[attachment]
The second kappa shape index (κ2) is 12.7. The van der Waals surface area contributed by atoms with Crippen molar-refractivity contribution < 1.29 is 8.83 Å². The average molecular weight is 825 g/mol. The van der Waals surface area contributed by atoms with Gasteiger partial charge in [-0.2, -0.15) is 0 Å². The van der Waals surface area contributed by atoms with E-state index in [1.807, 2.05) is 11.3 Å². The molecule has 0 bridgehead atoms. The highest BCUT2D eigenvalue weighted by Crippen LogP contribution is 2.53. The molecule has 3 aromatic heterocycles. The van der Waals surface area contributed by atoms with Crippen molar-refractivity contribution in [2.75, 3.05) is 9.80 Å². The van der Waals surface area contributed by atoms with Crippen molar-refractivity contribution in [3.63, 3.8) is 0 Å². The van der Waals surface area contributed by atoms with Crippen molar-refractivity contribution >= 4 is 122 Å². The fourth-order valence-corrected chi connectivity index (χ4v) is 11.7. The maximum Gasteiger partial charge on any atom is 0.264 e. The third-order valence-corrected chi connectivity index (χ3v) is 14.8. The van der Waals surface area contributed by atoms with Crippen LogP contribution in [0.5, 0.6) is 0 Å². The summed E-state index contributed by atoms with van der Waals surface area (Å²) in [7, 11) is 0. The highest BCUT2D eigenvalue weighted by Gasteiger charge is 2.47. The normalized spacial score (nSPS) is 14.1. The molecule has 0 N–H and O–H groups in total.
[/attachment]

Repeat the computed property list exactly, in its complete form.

The second kappa shape index (κ2) is 12.7. The van der Waals surface area contributed by atoms with Crippen molar-refractivity contribution < 1.29 is 8.83 Å². The average molecular weight is 825 g/mol. The van der Waals surface area contributed by atoms with Gasteiger partial charge in [-0.2, -0.15) is 0 Å². The van der Waals surface area contributed by atoms with E-state index in [1.807, 2.05) is 11.3 Å². The molecule has 0 bridgehead atoms. The highest BCUT2D eigenvalue weighted by Crippen LogP contribution is 2.53. The molecule has 3 aromatic heterocycles. The van der Waals surface area contributed by atoms with Crippen molar-refractivity contribution in [2.75, 3.05) is 9.80 Å². The van der Waals surface area contributed by atoms with Crippen molar-refractivity contribution in [3.63, 3.8) is 0 Å². The van der Waals surface area contributed by atoms with Crippen molar-refractivity contribution >= 4 is 122 Å². The fourth-order valence-corrected chi connectivity index (χ4v) is 11.7. The maximum Gasteiger partial charge on any atom is 0.264 e. The third-order valence-corrected chi connectivity index (χ3v) is 14.8. The van der Waals surface area contributed by atoms with Crippen LogP contribution in [0.5, 0.6) is 0 Å². The summed E-state index contributed by atoms with van der Waals surface area (Å²) in [7, 11) is 0. The highest BCUT2D eigenvalue weighted by Gasteiger charge is 2.47. The normalized spacial score (nSPS) is 14.1. The molecule has 0 N–H and O–H groups in total.